“There you are,” Shook said in relief. “Where’s the other one?”

“Still scouting,” an elf in a dark suit replied; he had been pressed against the wall of the alley, forcing the others to push past him, and seemed out of breath.

“Vannae,” Joe said stiffly.

“Jenkins,” the shaman replied in a similar tone, pressing a hand to his chest.

“That’s a useful trick,” Danny commented from just up ahead. “Can you do that again? They can’t possibly keep this up long before drawing attention. I’m surprised we haven’t already heard alarm bells, given the weapons being fired off.”

“Weapons being fired mean anybody with any sense is huddling inside, not going after the cops,” Shook retorted. “There’re always a couple of heroes without sense, but they’ve gotta get through those…them. And there are a lot of ’em out there.”

“Also,” Kheshiri added from above, “the rooftops around this whole area are lousy with Thieves’ Guild enforcers, who I suspect had something to do with it.”

“Shit,” Shook hissed, quickly holstering his wands. He drew a black bandana from an inner coat pocket and began wrapping it around his lower face.

“You mentioned that before,” said Danny, looking up at the succubus and seeming unperturbed at the fact that she now had spiny wings and was clinging spiderlike to the side of the building. “What’s the Guild doing?”

“Fuck all, as usual,” a new voice said cheerily. Another elf in a suit ambled toward them from up the alley, casually twirling a stiletto in one hand.

“Not another step!” Joe snarled, aiming a wand at him.

“Oh, keep it in your pants, child,” the Jackal said dismissively. “You and I will have to continue our discussion later. Right now we face more urgent questions. Who are these people? Where did they come from? What are they doing here?”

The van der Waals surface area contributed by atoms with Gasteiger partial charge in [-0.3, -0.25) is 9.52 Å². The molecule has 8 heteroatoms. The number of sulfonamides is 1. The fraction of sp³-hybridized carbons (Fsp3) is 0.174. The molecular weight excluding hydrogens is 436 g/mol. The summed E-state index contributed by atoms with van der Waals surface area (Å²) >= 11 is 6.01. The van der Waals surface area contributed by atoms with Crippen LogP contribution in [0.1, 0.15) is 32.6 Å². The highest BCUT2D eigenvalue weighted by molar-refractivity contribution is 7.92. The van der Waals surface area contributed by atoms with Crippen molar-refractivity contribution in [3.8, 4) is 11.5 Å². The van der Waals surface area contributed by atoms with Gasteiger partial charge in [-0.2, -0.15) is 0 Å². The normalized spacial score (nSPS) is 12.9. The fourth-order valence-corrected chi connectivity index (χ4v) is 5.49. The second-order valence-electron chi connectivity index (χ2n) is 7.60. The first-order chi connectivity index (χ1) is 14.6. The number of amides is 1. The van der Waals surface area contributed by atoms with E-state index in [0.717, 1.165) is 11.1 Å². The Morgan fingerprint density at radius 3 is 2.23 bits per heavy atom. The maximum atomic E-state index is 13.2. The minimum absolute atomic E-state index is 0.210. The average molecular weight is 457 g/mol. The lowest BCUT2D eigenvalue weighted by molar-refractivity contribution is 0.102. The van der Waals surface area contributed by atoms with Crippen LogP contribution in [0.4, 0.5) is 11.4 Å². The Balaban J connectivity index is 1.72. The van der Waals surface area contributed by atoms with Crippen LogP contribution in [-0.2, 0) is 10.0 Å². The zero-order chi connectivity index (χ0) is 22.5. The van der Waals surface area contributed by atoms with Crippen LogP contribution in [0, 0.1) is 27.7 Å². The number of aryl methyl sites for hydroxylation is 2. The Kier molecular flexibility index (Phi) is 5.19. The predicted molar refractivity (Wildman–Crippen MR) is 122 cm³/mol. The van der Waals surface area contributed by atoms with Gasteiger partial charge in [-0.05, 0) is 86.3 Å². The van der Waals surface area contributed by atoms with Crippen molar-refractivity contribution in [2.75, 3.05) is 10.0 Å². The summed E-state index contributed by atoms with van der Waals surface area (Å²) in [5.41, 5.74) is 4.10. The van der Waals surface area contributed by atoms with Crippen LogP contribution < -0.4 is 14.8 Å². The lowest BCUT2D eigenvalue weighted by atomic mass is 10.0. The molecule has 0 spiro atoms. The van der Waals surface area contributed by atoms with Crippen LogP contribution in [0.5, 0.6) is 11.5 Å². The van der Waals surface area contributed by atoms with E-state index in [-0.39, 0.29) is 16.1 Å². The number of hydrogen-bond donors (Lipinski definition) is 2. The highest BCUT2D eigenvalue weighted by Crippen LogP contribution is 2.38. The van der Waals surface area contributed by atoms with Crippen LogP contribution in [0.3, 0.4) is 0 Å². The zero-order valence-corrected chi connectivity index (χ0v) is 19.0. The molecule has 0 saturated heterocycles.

“We’ve already killed more of ’em than the Wreath has skilled operators left on the whole continent,” said Kheshiri, finally dropping to the ground. It made the alley even more crowded, even when she pressed herself against Shook’s side. “I’m at a loss. I may be a little behind on events, but I don’t know who could not only field a surprise army, but drop it into the middle of Tiraas on a whim.”

“The dropping is easy,” Vannae panted. “Shadow-jumping. Could come from anywhere…”

“Hey, are you okay?” Shook asked him.

“This city…” The shaman shook his head, slumping against the wall. “Worst possible place for my magic. So few natural materials, so much arcane… I overextended myself—”

“Then what the hell good are you?” the Jackal demanded, arching an eyebrow. “One more idiot for us to shepherd around, now. This whole business is entirely outside my skill set. I’m used to being the one doing the hunting.”

“Hey, Joe?” called Rook. “I’m gettin’ a vibe where it might be best to just shoot all of these people.”

“Generally, that’s correct,” Joe said, “but let’s not start a firefight in this alley.”

“Also, let’s none of us waste allies, however reluctant,” Danny added. “We seem to be in a tight spot, metaphorically as well as literally.”

“I just love the way he talks,” the Jackal said cheerfully. “Back to the matter at hand, let’s be honest with ourselves. We all know someone who it wouldn’t surprise any of us to learn could pull an army out of his butt—even if this really isn’t an army. They’re jumping into nearby buildings in parties of not more than a couple dozen each. It’s a raiding party, at most.”

“Oh, is that all,” Finchley muttered.